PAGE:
Garth Brooks – with some help from his acoustic guitar and wife Trisha Yearwood – entertained his Ryman Auditorium audience Saturday night for two-and-a-half hours. There was no band and no fancy set. Brooks, clad in jeans, a ball cap and work boots, spent the night singing songs - not necessarily his own - telling stories and making memories.
Here are the Top 5 things we learned.
1. All Garth Brooks ever wanted to be in college was George Strait.
“We can talk about The King George Strait all night long,” Brooks told fans before he sang “You Look So Good
Brooks said three of the “craziest years of my life” he was a bouncer at a large dance hall in Oklahoma.
“I’m not the size of a bouncer,” he admits. “The big guys took care of the trouble, and I danced with the women.”
Regardless of his physical stature, Brooks asked to be stationed next to Strait’s bus to provide security for the singer when he played the venue. Brooks was assigned to the opposite side of the parking lot.
“But they got me a tee-shirt,” he said. “I still have that tee shirt.”
Then Brooks sang “Amarillo By Morning” as the audience sang along.
Easily, one of the night’s brightest highlights was when Yearwood joined Brooks on stage for a few songs. They covered Conway Twitty and Loretta Lynn’s “After the Fire is Gone,” shared their version of Lady Gaga and Bradley Cooper’s “Shallow,” and delivered their duet “Whiskey to Wine.” But the couple’s vocal blend on “Golden Ring,” combined with the Ryman’s acoustics and hallowed history, felt otherworldly.
3. It was no secret before, but Garth Brooks has a long list of eclectic influences – and he knows all of their songs.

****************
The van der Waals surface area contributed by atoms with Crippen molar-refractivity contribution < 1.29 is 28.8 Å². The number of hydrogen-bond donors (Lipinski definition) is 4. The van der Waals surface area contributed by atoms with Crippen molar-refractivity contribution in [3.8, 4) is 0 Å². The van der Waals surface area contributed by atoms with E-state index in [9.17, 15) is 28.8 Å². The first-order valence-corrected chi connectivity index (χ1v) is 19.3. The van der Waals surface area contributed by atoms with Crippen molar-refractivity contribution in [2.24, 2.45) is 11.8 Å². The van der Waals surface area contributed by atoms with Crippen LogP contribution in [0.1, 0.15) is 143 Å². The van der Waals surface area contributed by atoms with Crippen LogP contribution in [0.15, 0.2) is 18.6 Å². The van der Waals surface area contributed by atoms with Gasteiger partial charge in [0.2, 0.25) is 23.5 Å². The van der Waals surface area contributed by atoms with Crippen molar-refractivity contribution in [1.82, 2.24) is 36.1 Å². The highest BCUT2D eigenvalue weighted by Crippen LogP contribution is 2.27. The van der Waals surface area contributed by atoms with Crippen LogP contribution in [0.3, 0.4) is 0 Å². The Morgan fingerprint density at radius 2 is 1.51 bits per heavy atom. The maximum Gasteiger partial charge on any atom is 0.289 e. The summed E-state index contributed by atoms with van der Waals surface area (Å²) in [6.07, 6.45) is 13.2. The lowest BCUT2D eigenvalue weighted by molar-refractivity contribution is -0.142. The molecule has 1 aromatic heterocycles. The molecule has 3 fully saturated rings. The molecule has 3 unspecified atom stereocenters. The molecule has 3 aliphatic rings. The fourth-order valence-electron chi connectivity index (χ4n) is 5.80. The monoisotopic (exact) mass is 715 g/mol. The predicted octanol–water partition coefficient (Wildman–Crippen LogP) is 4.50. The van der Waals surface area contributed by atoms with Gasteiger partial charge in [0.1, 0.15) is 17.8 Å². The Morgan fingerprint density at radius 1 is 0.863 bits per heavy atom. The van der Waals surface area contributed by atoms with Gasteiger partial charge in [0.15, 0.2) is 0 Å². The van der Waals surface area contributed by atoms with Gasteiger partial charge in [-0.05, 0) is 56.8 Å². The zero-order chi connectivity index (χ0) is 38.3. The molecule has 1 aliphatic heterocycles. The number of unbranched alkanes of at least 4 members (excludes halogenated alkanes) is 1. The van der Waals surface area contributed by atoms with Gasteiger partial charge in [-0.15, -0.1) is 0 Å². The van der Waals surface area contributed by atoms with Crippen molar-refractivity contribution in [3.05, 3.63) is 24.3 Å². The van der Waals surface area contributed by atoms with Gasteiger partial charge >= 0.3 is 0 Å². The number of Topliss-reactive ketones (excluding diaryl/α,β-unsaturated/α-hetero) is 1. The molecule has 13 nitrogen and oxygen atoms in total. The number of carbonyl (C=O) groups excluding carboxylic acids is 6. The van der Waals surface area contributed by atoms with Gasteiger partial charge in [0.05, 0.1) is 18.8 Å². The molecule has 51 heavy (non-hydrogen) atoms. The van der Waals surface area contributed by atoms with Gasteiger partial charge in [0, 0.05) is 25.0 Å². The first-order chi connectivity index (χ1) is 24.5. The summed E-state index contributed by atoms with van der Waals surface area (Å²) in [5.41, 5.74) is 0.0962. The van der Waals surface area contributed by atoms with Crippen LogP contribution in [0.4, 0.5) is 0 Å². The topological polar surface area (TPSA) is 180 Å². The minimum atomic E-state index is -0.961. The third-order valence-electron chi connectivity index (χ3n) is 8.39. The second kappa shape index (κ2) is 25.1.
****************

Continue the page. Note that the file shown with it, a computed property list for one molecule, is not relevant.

Saturday night was Brooks’ third night of a three-night Music City run, but he spent about as much time singing other peoples’ hits as he spent on his own.
The Ryman audience heard Brooks’ favorites by Bob Seger, Keith Whitley, Randy Travis, Elton John, Merle Haggard, Dan Fogelberg, The Oak Ridge Boys, Strait, James Taylor, Billy Joel, Don McLean and more.
4. Nashville songwriter Kent Blazy gave Garth Brooks a place to sleep when he needed one.
Kent Blazy, who co-wrote “If Tomorrow Never Comes” and “Ain’t Goin' Down ('Til the Sun Comes Up),” was in the audience Saturday night, and Brooks pointed him out to the crowd. Blazy received a standing ovation as Brooks explained that Blazy was the first songwriter who treated him as an equal.
“The greatest thing you can do for someone who holds a guitar is to sing their stuff back to them,” Brooks said. “The greatest thing you can do for a songwriter is to sing their song back to them.”
Brooks played “If Tomorrow Never Comes,” and the crowd sang for Blazy.
“This guy took me in and gave me a place to sleep when I needed a place to sleep,” Blazy said. “But the biggest thing he did for me was introduce me to this girl from Georgia. Ladies and Gentlemen, Trisha Yearwood.”
5. The Nashville shows were an experiment.
Brooks played one night at the Grand Ole Opry House and two nights at Ryman Auditorium last week, with each venue intentionally left partially empty. Brooks said his stadium tour ended in 2022, and the small shows were part of an experiment to help him gauge his next career steps. Brooks has spoken openly about his interest in having residencies in both Nashville and Las Vegas.
If his reaction to last week’s concerts is any indication, he’ll bring his show back to those stages again.
“I love it! I love it! I love it!” he declared Saturday night.